Short Supply (short + supply)

Distribution by Scientific Domains


Selected Abstracts


Climate change and cattle nutritional stress

GLOBAL CHANGE BIOLOGY, Issue 10 2010
JOSEPH M. CRAINE
Abstract Owing to the complex interactions among climate, plants, cattle grazing, and land management practices, the impacts of climate change on cattle have been hard to predict. Predicting future grassland ecosystem functioning relies on understanding how changes in climate alter the quantity of forage produced, but also forage quality. Plant protein, which is a function of plant nitrogen concentrations, and digestible energy limit the performance of herbivores when in short supply; moreover, deficiencies can be expensive to mitigate. To better understand how changes in temperature and precipitation would affect forage protein and energy availability, we analyzed over 21 000 measurements of cattle fecal chemistry acquired over 14 years in the continental US. Our analysis of patterns in forage quality among ecologically defined regions revealed that increasing temperature and declining precipitation decreased dietary crude protein and digestible organic matter for regions with continental climates. Within regions, quality also declined with increased temperature; however, the effects of precipitation were mixed. Any future increases in precipitation would be unlikely to compensate for the declines in forage quality that accompany projected temperature increases. As a result, cattle are likely to experience greater nutritional stress in the future. If these geographic patterns hold as a proxy for future climates, agriculture will require increased supplemental feeds or the consequence will be a decrease in livestock growth. [source]


Hydrology as a policy-relevant science

HYDROLOGICAL PROCESSES, Issue 16 2004
Kuniyoshi Takeuchi
Abstract Water is now a global political agenda and water science is part of it. The United Nations Millennium Development Goals (MDGs) in 2000, the World Summit on Sustainable Development in 2002, the 3rd World Water Forum and Ministerial Conference in Kyoto in 2003 and the G8 Summit in Evian in 2003 were all concerned about urgent global water issues and call for international scientific research collaboration. Hydrology is responding to such political commitments with various scientific initiatives that include the International Association of Hydrological Sciences (IAHS) Predictions in Ungauged Basins (PUB), the Global Energy and Water Circulation Experiments (GEWEX) Coordinated Enhanced Observation Period (CEOP), and the Global Water Systems Project (GWSP). These initiatives will play key roles in the implementation of the new intergovernmental project, Global Earth Observing System of Systems, under preparation by Global Observation Summits from 2003 to 2005. In order to achieve the MDGs, hydrological science has to play a major role supporting policy makers by overcoming methodological obstacles and providing the necessary information. This paper emphasizes that: the availability of ground measurements is a limiting factor that prevents the full use of scientific knowledge; hydrology has to integrate and downscale the various global information into local-scale information useful for river basin management; as the availability of professional personnel is in critical short supply, in addition to funds needed, to achieve the MDGs any scientific research should always accompany capacity-building programmes to close the science divide between developed and developing nations. Copyright 2004 John Wiley & Sons, Ltd. [source]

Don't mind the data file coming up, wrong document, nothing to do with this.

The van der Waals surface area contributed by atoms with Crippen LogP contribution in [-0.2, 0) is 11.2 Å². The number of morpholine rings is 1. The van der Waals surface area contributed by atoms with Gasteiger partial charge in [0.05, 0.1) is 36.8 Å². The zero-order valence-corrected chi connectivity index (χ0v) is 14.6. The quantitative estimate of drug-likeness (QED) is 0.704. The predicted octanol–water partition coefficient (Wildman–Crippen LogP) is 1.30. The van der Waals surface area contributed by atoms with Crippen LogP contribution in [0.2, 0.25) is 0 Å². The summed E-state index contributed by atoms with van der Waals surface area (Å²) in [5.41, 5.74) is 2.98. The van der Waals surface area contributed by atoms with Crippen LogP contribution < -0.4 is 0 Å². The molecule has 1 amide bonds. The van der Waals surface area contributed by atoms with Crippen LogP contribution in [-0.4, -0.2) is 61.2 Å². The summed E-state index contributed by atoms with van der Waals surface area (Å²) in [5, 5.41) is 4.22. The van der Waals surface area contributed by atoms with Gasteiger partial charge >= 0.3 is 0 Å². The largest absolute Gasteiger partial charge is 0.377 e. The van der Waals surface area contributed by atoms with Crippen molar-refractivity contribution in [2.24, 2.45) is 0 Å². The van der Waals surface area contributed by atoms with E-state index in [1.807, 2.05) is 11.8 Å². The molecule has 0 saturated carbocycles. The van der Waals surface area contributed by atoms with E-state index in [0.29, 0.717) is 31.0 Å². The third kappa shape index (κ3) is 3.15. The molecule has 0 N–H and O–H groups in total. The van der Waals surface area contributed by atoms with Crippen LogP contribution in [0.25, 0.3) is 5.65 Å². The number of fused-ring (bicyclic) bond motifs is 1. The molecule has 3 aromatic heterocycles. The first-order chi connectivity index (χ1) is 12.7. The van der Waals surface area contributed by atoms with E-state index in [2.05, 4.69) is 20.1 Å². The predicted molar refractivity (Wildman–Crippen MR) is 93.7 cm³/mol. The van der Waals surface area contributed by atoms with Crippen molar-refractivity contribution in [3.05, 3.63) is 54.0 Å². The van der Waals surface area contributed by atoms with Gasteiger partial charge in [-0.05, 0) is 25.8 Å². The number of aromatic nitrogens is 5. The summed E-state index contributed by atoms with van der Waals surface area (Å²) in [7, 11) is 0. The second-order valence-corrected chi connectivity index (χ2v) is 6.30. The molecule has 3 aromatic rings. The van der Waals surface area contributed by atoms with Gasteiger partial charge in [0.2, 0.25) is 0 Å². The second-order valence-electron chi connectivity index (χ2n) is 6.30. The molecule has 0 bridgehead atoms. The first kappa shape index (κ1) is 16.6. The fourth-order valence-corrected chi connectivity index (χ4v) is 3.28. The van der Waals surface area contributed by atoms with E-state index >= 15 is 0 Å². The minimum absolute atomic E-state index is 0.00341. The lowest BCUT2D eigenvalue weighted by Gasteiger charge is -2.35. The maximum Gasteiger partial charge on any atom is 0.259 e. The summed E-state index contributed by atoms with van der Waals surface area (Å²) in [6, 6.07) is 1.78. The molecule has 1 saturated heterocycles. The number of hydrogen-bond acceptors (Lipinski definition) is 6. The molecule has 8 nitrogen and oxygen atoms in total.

Implementation of a Coordinated School Health Program in a Rural, Low-Income Community

JOURNAL OF SCHOOL HEALTH, Issue 9 2007
BSHRM, Lisa Cornwell RN
ABSTRACT Background:, Coordinated school health programs (CSHPs) bring together educational and community resources in the school environment. This method is particularly important in rural areas like Kansas, where resources and trained health professionals are in short supply. Rural Stafford County, Kansas, struggles with health professional shortages and a low-income, high-need population. Methods:, In 2001, Stafford County's Unified School District 349 began a multiyear CSHP development process, which required adaptations for implementation in a rural area. First, a CSHP team was formed of community and administrative stakeholders as well as school system representatives. Next, the CSHP team assessed school district demographics so the program framework could be targeted to health needs. During a yearlong planning phase, the CSHP team determined 4 priority areas for program development, as limited staff and funds precluded developing programs in all 8 traditional CSHP areas. Program activities were tailored to the population demographics and available resources. Results:, Program outcomes were supported by School Health Index (SHI) data. Of the 8 CSHP focus areas, the SHI found high scores in 3 of the Stafford CSHP's priority areas: Health Services; Psychological, Counseling, and Social Services; and Physical Education. The fourth Stafford CSHP priority area, Nutrition Services, scored similarly to the less prioritized areas. Conclusions:, The process by which the Stafford school district modified and implemented CSHP methods can serve as a model for CSHPs in other rural, high-need areas. [source]


Current management of mucosal melanoma of the head and neck

JOURNAL OF SURGICAL ONCOLOGY, Issue 2 2003
Jesus E. Medina MD